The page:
National Geographic : 1948 Jul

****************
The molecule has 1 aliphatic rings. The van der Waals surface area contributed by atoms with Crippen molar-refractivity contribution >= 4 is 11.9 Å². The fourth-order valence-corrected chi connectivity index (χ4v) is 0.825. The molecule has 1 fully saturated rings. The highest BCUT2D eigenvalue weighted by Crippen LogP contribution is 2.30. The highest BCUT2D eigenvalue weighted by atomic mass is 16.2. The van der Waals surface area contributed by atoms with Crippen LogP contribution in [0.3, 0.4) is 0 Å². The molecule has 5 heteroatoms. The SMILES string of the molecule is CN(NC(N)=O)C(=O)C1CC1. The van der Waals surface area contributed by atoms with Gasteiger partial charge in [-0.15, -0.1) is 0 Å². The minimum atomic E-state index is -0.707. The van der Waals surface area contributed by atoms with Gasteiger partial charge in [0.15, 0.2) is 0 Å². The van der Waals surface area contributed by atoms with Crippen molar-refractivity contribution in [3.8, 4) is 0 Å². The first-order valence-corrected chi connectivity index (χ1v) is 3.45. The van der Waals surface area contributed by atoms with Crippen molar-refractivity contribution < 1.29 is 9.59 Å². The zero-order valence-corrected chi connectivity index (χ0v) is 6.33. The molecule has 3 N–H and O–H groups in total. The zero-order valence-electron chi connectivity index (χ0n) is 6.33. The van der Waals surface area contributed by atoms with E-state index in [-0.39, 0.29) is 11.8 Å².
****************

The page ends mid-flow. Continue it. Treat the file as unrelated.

115 P'i Once a No Man's Land, Norway's Arctic Outpost Owes Its Development to an American Engineer The coal deposits of Vest Spitsbergen were discovered in the 17th century, but mining did not really begin until John M. Longyear, of Boston, sank a shaft in 1905. His success touched off a battle for mining rights which compared with the Alaska gold rush. Russia, Sweden. and Norway claimed the coal-rich island, largest of the Svalbard ("cold coasts") archipelago. Longyear sold out in 1916 to the Great Norwegian Spitsbergen Coal Company, which con tinued to use American methods. Norway acquired the group in 1925, under the Treaty of Paris, drafted six years earlier. Today both Norway and Russia operate mines in Spitsbergen. Russia's mining rights, established during the free-for-all days when Spitsbergen's coal belonged to any nation able to mine it. were recognized under the treaty. Dutch concerns, also active in early development, sold their interests to Russia. Early in 1947 Russia proposed to fortify the island jointly with Norway, a move which aroused interest in Washington and other capitals because of Spitsbergen's place in polar air strategy. Norway's Parliament rejected the proposal, since the other treaty nations-the United States, Great Britain and its Dominions, France, Italy, Japan, the Netherlands, Denmark, and Sweden-would have to consent.